Do you have volunteer leaders that serve in your college ministry? Or, are you doing it yourself? Finding and developing solid adult volunteers to serve in college ministry can be challenging. But, it’s worth the work, and here’s why.
1. Relationships matter to young adults. We have heard all of the reasons that young adults are leaving the church. “Yet,” says Dave Kinnaman, “among those who remain active, this much is clear: the most positive church experiences among Millennials are relational.”[i] From the Barna Millenials project:
When comparing twentysomethings who remained active in their faith beyond high school and twentysomethings who dropped out of church, the Barna study uncovered a significant difference between the two. Those who stay were twice as likely to have a close personal friendship with an adult inside the church (59% of those who stayed report such a friendship versus 31% among those who are no longer active). The same pattern is evident among more intentional relationships such as mentoring—28% of Millennials who stay had an adult mentor at the church other than their pastor, compared to 11% of dropouts who say the same.i
The way that today’s students and young adults view and interact with the church is definitely different, but the constant is relationship. Students value those relationships. They need them.
2. Adults leaders fill in the gaps. Many young adults have grown up without the involvement of one or both parents in their lives. As they reach adulthood, they are looking for models to help them navigate this new season of life. They need people to help them with answers to their questions. Important questions, like: Do I need to go to college? What should I do with my life? Why shouldn’t I move in with my boyfriend/girlfriend? And the not so huge, but still important questions: How do I finance a car? Is that oil can light on my dash important? Do I really need to go to class? Can’t I just wash my light and dark clothes together?
And let’s face it, even if they have great parents, sometimes they don’t want to hear it from them. Or, at least, it’s good to hear those same things from someone else who is not a parent. Who will they listen to? Who will they allow to speak into their lives?
3. It’s Biblical. Jesus did ministry relationally. He invested his personal time into the 12. He built relationships with them. He ate with them, asked good questions, and shared what he knew. The model of the early church is discipling relationships, from Paul and Barnabas taking John Mark on their missionary journey, to Paul’s relationship with Timothy. And let’s not forget the ministry models in his letters to Timothy and to Titus, older adults in the church teaching and mentoring the younger ones.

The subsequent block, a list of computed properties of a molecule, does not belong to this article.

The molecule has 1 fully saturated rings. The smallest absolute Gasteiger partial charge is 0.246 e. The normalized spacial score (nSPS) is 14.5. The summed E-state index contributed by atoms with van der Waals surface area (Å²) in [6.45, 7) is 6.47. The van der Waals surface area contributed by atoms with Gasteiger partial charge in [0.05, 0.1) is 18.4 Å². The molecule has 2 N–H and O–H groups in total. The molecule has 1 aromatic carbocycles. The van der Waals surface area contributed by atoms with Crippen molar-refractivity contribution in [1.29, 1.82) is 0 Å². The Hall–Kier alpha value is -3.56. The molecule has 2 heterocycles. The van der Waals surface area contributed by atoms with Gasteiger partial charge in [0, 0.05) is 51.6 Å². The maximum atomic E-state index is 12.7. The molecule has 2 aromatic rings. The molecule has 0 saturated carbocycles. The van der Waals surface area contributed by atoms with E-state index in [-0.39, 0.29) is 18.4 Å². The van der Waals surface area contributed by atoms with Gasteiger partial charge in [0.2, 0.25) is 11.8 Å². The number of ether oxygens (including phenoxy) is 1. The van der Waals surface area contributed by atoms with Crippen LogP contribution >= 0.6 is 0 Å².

Titus 2- You, however, must teach what is appropriate to sound doctrine. 2 Teach the older men to be temperate, worthy of respect, self-controlled, and sound in faith, in love and in endurance.
3 Likewise, teach the older women to be reverent in the way they live, not to be slanderers or addicted to much wine, but to teach what is good. 4 Then they can urge the younger women to love their husbands and children, 5 to be self-controlled and pure, to be busy at home, to be kind, and to be subject to their husbands, so that no one will malign the word of God.
6 Similarly, encourage the young men to be self-controlled. 7 In everything set them an example by doing what is good. In your teaching show integrity, seriousness 8 and soundness of speech that cannot be condemned, so that those who oppose you may be ashamed because they have nothing bad to say about us.
4. You personally don't have the relational surface area to minister to all of the students in your college ministry. You don't. College ministry is by nature highly relational. Students want and need adults in their lives for advice, discipleship and as models for the Christian life. Trying to be all of those things for every student in your ministry will leave you exhausted and will fall short of what your students need. As great as you may be, you are not enough.
Maybe you know all of that already, but you're still trying to do it anyway, because finding volunteer leaders to serve in your college ministry is hard. And, that’s where we will pick up next week.